"We put the right people in place to ensure that we were set up for success and to excel during the inspection," said Lt. Col. Kirk S. Pierce, 121st Fighter Squadron commander. "These were often tough choices to make, but demonstrated how all on our team are willing to sacrifice for the benefit of the squadron and the wing. The ORE and ORI experience placed an additional strain on our dedicated traditional Guardsmen and women, but they continually embraced the challenges presented and the higher demands on their valuable time to train."
"The ORI gave the 113 MSG the opportunity to practice and exercise our skills in a near war time environment," said Lt. Col. Reno J. Zisa, 113 MSG deputy commander. "The ACC/IG does a very good job of making the scenarios as authentic as possible. During the ORI all support systems were stressed to the point of failure. Our people showed - repeatedly - that we know our jobs and can adapt to any scenario to get the mission accomplished. The professionalism, dedication and sheer volume of work performed by the 113 MSG is astounding. The ORI gave us the opportunity to train, hone our skills and provide world-class support to the wing."
"We improved our programs and our processes and proved we are an extremely capable war-fighting organization," said Colonel Shea. "But most importantly, what I find most inspiring is we, 113 MSG and the entire wing, collectively were focused on a finite set of objectives and the entire organization bonded as I've never seen before in pursuit of those."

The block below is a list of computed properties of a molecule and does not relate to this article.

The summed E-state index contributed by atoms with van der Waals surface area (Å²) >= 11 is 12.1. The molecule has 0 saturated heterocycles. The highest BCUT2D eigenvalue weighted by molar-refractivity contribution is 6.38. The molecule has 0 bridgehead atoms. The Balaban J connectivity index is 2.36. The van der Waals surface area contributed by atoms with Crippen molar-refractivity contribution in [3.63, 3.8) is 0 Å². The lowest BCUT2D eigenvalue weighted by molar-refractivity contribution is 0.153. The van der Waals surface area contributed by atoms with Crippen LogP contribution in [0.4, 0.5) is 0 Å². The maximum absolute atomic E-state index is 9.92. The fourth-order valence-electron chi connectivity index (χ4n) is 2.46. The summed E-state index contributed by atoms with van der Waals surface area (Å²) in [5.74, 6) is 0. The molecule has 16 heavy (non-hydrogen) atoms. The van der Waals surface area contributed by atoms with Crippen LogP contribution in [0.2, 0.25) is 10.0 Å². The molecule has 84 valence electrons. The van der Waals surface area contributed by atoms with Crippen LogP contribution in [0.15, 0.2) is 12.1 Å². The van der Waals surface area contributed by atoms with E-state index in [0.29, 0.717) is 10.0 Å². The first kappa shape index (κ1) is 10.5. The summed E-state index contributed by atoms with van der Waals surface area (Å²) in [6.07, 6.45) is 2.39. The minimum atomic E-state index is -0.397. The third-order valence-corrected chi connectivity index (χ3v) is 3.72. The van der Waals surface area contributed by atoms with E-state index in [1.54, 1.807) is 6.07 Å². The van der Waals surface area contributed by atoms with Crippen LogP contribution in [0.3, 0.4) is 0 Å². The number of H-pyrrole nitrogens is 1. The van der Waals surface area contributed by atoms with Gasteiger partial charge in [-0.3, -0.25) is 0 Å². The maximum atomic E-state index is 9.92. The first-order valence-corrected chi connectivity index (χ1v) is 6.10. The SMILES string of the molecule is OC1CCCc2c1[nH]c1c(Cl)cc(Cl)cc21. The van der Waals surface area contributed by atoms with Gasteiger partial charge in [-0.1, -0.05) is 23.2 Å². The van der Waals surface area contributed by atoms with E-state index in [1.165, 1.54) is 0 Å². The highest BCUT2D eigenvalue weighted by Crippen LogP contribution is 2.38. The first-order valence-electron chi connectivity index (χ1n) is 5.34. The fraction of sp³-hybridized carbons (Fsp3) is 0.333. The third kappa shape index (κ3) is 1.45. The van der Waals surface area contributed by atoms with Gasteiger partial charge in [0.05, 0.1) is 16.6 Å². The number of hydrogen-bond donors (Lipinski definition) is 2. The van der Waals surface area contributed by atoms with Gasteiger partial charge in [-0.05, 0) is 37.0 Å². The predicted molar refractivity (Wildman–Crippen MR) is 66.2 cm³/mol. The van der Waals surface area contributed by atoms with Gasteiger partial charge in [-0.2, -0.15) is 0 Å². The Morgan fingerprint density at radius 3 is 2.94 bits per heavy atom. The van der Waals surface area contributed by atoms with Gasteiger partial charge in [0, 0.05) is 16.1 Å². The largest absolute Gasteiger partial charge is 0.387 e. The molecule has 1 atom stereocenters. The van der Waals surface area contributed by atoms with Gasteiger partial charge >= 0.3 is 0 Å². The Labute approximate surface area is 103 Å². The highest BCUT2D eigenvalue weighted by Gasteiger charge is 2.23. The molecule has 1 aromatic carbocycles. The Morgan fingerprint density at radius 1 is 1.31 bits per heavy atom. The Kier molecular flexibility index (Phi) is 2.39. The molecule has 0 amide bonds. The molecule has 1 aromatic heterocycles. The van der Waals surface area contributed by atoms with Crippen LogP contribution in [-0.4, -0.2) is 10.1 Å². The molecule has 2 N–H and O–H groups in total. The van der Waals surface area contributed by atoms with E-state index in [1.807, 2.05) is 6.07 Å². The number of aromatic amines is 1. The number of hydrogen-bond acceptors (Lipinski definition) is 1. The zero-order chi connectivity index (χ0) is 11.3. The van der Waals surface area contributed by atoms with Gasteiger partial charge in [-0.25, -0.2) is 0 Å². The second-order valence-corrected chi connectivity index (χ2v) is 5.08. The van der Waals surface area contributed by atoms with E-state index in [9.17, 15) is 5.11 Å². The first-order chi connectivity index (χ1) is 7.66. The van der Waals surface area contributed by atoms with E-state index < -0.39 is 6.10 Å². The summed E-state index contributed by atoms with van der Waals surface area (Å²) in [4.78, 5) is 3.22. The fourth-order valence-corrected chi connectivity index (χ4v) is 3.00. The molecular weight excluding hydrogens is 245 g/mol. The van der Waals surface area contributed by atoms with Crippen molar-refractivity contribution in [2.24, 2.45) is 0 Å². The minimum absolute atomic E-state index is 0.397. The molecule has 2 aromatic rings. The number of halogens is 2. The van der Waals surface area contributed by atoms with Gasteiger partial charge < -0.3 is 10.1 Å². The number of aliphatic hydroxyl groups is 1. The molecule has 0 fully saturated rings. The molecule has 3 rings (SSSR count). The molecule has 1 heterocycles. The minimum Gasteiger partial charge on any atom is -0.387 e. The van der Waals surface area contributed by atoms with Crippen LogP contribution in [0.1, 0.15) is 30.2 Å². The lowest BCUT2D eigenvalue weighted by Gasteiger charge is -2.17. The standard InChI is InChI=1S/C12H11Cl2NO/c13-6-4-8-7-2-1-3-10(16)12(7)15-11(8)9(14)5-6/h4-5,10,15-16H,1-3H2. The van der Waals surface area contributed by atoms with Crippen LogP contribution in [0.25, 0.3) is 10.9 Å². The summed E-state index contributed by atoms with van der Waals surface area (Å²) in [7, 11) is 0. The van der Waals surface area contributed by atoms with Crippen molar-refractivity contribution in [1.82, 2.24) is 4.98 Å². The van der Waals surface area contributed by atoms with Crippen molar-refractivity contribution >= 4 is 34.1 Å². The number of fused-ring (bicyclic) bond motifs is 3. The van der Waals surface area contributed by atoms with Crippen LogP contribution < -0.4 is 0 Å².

"We dramatically improved our self-confidence and the group's ability to work together as a team," said Col. Andrew J. Donnelly, 113th Maintenance Group commander. "We had some 'best seen to date' teams and some shining stars, but what I was the most proud of was the 'whatever it takes to succeed' attitude displayed by everyone in the 113 MXG. We could not have excelled without the help of the OG, MDG, 201st and MSG. Honestly, everyone's support and 'it's all about maintenance' mantra - whether forced or real - made the difference. We relied on the wing as much as we relied on our dedication to training, safety, and hard work to kick this thing in the a--. Additionally, there is a new found respect for others because we received so much help from the rest of the wing while preparing and while executing the ORI. I believe that will help the wing in the long run as we face new challenges as a one wing team."
"Our motto was: divide and conquer!" said Colonel Penson. "By dividing the burden of preparing for the ORI across every member of the unit, we were able to really focus on every aspect, such as training, equipping, and executing. Every individual knew they were important to the final outcome. Every individual knew that their individual performance would affect the overall 113 MDG grade and in many areas the wing's success, such as in SABC and ATSO. Therefore, everyone brought their 'A-game' to the effort."